The GB DAPP averaged 99.77p per kg dw in the week ended 1 April 2006. Throughputs were down by nearly three% with the average weight of pigs remaining at around 76kg. A slight increase was seen in the EU pig reference price in week ended 2 April 2006, to the equivalent of 99.77p per kg dw. With uncertainty surrounding classical swine fever in Germany, the price change remained negligible. The Netherlands price has increased by 11% over recent weeks to bring it on a par with the UK price, equivalent to 97.46p per kg dw. Overall purchases of fresh and frozen pork increased by nearly 4% in the 12-week period ended 26 March 2006. Consumers purchased more belly and loin roasting joints. However, purchases of chops were down nearly 10% over this period. Purchases of bacon declined by nearly 7%.
Deadweight cattle prices continued their upward trend with the average GB steer price increasing by a further 1.3p to 197.9p per kg in week ended 1 April. The average young bull price rose by more than 2p to 183.3p per kg dw. From the start of the scheme on 23 January 2006 until 2 April, older cattle disposals amounted to 23,657 head. In the same period last year OTM throughputs were in the region of 120,000 head. In the 12 weeks to 26 March, retail purchases of fresh and frozen beef were up five% on 2005. However, expenditure was up only 3%.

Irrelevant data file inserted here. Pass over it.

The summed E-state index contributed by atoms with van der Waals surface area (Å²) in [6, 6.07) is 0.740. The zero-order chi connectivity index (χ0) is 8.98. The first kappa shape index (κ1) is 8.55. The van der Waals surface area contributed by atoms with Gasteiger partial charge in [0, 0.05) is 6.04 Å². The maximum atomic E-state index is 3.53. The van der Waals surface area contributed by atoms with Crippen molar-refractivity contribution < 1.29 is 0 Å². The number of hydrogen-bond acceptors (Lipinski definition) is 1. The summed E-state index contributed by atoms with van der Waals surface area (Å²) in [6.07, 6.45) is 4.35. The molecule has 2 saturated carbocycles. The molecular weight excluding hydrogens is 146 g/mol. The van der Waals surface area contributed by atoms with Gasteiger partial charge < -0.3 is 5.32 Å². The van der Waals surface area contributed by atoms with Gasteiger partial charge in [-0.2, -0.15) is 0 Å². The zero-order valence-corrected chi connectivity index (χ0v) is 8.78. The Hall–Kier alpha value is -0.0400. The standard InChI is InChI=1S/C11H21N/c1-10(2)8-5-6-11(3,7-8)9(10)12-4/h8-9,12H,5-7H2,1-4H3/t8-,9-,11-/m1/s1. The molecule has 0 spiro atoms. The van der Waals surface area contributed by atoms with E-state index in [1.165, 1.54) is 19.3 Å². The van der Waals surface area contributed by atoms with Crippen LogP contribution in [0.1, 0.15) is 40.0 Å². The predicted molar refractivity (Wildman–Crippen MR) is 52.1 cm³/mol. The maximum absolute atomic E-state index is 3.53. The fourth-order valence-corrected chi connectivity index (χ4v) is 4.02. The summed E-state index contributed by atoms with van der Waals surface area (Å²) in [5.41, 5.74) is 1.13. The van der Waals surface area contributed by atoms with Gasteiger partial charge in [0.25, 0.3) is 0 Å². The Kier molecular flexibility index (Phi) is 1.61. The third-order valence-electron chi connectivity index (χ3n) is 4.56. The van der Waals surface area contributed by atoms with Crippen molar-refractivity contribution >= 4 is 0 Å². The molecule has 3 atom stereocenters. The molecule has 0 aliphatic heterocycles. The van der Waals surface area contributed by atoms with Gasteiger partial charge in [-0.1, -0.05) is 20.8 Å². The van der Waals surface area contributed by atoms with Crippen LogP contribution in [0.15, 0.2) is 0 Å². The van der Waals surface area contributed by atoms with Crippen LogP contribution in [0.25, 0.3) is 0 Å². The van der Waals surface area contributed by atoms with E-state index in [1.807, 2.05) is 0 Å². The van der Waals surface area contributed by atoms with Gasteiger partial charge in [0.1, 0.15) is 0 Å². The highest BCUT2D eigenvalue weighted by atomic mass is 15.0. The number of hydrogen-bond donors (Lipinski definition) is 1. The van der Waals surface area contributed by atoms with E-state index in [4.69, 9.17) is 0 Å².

In the 12 weeks to 26 March, retail purchases of fresh and frozen beef were up five per cent on 2005. However, expenditure was up only three per cent. Purchases of mince were up almost 10 per cent to account for 45 per cent of fresh beef consumption. Spending on mince also rose by 10 per cent although spending on steaks was less marked than the rise in purchases. Burger and grill purchases were down nine per cent in the 12-week period ended 26 March but consumers purchased more beef ready meals than a year ago.
GB auction market throughputs fell by 19 per cent week-on-week in week ended 1 April. This helped increase the overall SQQ by 4p to average 126.03p per kg lw. Although overall numbers were down on the week, throughputs of spring lambs increased by 40 per cent and the SQQ for new season lambs rose 14 per cent to 166.55p per kg. In the 12 weeks to 26 March purchases of fresh and frozen lamb were just over one per cent higher than in 2005. However expenditure fell by two per cent for the same period.
Consumption of chops and leg roasting joints both increased by four per cent compared with the same 12-week period last year. The eight per cent increase in purchases of shoulder roasts was offset by a seven per cent decline in purchases of stewing cuts. The popularity of ready meals continues with a 16 per cent year-on-year increase in purchases of meals containing lamb.